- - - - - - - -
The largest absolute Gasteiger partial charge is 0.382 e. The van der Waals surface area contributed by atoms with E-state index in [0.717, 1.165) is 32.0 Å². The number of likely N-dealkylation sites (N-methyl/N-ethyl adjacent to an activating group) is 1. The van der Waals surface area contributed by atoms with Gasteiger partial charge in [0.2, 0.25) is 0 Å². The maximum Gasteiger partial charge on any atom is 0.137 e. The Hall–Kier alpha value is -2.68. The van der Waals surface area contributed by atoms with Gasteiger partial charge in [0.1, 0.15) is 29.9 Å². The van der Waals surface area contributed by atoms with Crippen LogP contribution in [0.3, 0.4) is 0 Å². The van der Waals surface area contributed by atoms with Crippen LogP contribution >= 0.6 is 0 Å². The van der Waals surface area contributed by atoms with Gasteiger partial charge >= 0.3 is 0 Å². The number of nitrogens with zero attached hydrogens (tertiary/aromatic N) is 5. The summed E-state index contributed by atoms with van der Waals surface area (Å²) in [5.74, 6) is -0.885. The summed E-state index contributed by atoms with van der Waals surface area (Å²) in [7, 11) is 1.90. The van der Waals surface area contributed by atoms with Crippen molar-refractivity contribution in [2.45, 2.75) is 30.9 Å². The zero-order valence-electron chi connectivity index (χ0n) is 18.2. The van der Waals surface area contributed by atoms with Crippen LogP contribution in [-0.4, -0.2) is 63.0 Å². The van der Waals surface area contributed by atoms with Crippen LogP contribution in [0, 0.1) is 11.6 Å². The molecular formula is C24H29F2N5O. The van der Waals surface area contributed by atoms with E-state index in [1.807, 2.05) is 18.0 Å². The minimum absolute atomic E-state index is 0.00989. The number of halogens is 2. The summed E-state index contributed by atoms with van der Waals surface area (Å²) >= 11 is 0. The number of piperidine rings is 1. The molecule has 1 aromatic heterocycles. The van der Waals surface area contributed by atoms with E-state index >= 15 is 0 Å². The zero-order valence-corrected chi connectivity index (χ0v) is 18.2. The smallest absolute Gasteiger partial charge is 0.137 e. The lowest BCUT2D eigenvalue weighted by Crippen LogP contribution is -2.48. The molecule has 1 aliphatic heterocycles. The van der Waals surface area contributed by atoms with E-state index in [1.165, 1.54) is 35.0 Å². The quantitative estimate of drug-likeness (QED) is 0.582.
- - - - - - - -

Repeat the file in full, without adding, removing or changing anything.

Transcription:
The largest absolute Gasteiger partial charge is 0.382 e. The van der Waals surface area contributed by atoms with E-state index in [0.717, 1.165) is 32.0 Å². The number of likely N-dealkylation sites (N-methyl/N-ethyl adjacent to an activating group) is 1. The van der Waals surface area contributed by atoms with Gasteiger partial charge in [0.2, 0.25) is 0 Å². The maximum Gasteiger partial charge on any atom is 0.137 e. The Hall–Kier alpha value is -2.68. The van der Waals surface area contributed by atoms with Gasteiger partial charge in [0.1, 0.15) is 29.9 Å². The van der Waals surface area contributed by atoms with Crippen LogP contribution in [0.3, 0.4) is 0 Å². The van der Waals surface area contributed by atoms with Crippen LogP contribution >= 0.6 is 0 Å². The van der Waals surface area contributed by atoms with Gasteiger partial charge >= 0.3 is 0 Å². The number of nitrogens with zero attached hydrogens (tertiary/aromatic N) is 5. The summed E-state index contributed by atoms with van der Waals surface area (Å²) in [5.74, 6) is -0.885. The summed E-state index contributed by atoms with van der Waals surface area (Å²) in [7, 11) is 1.90. The van der Waals surface area contributed by atoms with Crippen molar-refractivity contribution in [2.45, 2.75) is 30.9 Å². The zero-order valence-electron chi connectivity index (χ0n) is 18.2. The van der Waals surface area contributed by atoms with Crippen LogP contribution in [-0.4, -0.2) is 63.0 Å². The van der Waals surface area contributed by atoms with Crippen LogP contribution in [0, 0.1) is 11.6 Å². The molecular formula is C24H29F2N5O. The van der Waals surface area contributed by atoms with E-state index in [1.807, 2.05) is 18.0 Å². The minimum absolute atomic E-state index is 0.00989. The number of halogens is 2. The summed E-state index contributed by atoms with van der Waals surface area (Å²) >= 11 is 0. The number of piperidine rings is 1. The molecule has 1 aromatic heterocycles. The van der Waals surface area contributed by atoms with E-state index >= 15 is 0 Å². The zero-order valence-corrected chi connectivity index (χ0v) is 18.2. The smallest absolute Gasteiger partial charge is 0.137 e. The lowest BCUT2D eigenvalue weighted by Crippen LogP contribution is -2.48. The molecule has 1 aliphatic heterocycles. The van der Waals surface area contributed by atoms with E-state index in [1.165, 1.54) is 35.0 Å². The quantitative estimate of drug-likeness (QED) is 0.582.